UPDATE: As of December 19th, the lights are on. The family wrote, "We are SO HAPPY to announce that we have completed the Garabedian Christmas House! Please come by and enjoy our hard work with your loved ones! The lights go on around 5 p.m. every night."
A mannequin army, even one outfitted in heavily ornamented evening wear, does not scream Christmas—not in any language I can understand. Faced with a sea of painted smiles and stiff plastic limbs frozen in an endless waltz, a person might naturally feel confusion, definitely unease, maybe even fear. After all, that Santa's hand—its web of veins, its knotted knuckles—looks simply too lifelike to have come from anything but a real human's body. And yet for 45 years, a Bronx family has decorated up their house with mannequins to celebrate the Yuletide season, making strange tableaux that have established the Garabedian Christmas House as an unlikely holiday tradition.
Perhaps you have heard about the Garabedian Christmas House, encountered its inimitable glow blazing off the pages of the pages of local news outlets. Perhaps you have looked upon its shimmering bubble gum exterior, its thick mannequin coat, and wondered what goes on inside the mind that deemed this an appropriately festive tribute. I have been stewing on that exact same question, but unfortunately, my quest for answers has been a big dead end. Gary Garabedian, the Christmas House custodian, has proven hard to get ahold of this year. Other outlets have described him as "cherubic" and glittery, a jovial man apparently eager to discuss his handiwork. Unfortunately, I cannot independently confirm any of this, because Gary—or the person attached to the number I found listed for him—has not returned my calls.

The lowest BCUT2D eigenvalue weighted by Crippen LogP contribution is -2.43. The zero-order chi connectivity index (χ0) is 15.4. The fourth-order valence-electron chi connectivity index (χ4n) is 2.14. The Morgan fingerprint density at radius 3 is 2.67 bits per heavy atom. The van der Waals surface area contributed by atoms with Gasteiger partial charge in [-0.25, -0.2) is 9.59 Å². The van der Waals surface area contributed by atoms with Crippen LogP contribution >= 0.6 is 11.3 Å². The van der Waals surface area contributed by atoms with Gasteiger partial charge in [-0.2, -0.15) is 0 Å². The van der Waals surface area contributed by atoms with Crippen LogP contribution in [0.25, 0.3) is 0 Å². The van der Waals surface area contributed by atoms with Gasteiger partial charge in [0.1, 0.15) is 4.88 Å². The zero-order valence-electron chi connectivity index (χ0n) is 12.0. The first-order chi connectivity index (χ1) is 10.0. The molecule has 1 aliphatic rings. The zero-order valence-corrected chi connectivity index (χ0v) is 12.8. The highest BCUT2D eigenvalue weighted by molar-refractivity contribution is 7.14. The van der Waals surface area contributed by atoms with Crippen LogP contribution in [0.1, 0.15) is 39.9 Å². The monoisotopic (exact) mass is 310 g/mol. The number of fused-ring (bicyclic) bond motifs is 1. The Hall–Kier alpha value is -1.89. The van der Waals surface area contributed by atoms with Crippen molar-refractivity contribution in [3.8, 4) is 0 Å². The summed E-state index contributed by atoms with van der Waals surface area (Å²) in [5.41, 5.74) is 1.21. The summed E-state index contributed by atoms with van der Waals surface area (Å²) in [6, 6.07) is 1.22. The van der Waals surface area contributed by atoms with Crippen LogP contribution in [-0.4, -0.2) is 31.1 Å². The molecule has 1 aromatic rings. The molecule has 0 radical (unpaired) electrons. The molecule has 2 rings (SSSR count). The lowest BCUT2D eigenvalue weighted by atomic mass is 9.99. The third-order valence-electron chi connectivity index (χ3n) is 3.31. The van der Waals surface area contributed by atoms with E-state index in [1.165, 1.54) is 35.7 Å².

Based on other reports, though, I know that the Garabedians conceptualized their garish display in direct response to a miracle God allegedly performed for the family on Christmas Eve in 1973. Gary has stoutly refused to disclose any details about the nature of this holy event, telling the NY Times only, "This is our way of showing thanks to the Lord for what he did for us." And so they've given God a home that "literally comes alive" between Thanksgiving and New Years: A baby Jesus resting on the roof, the traditional creche flanked by a merrily kicking Rockette chorus line; Liberace cranking out tunes on his grand piano, presumably for the pairs rotating mechanically on the red carpet circling the home; Cinderella's cage-like carriage charging through a field of animatronic movie stars.
Here's what we know: The late family matriarch, Nelly Garabedian, worked as a seamstress, and originally architected this homage as a smaller-scale doll display in 1974. It's grown every year since then, the family having learned how to make their own mannequins from the neighborhood priest (now deceased). They spend summers molding the fiberglass into custom human forms, typically based on celebs, some of whom get motors so they can move around. I cannot say how the family decides which famous faces to add and which to retire each year, but I have read that they store their creations at Gary's brother's house upstate. Let's marinate on that point for a second: A room stuffed full of nearly 200 lifeless-but-eerily-lifelike figures, some sheathed in plastic bags as if recently suffocated.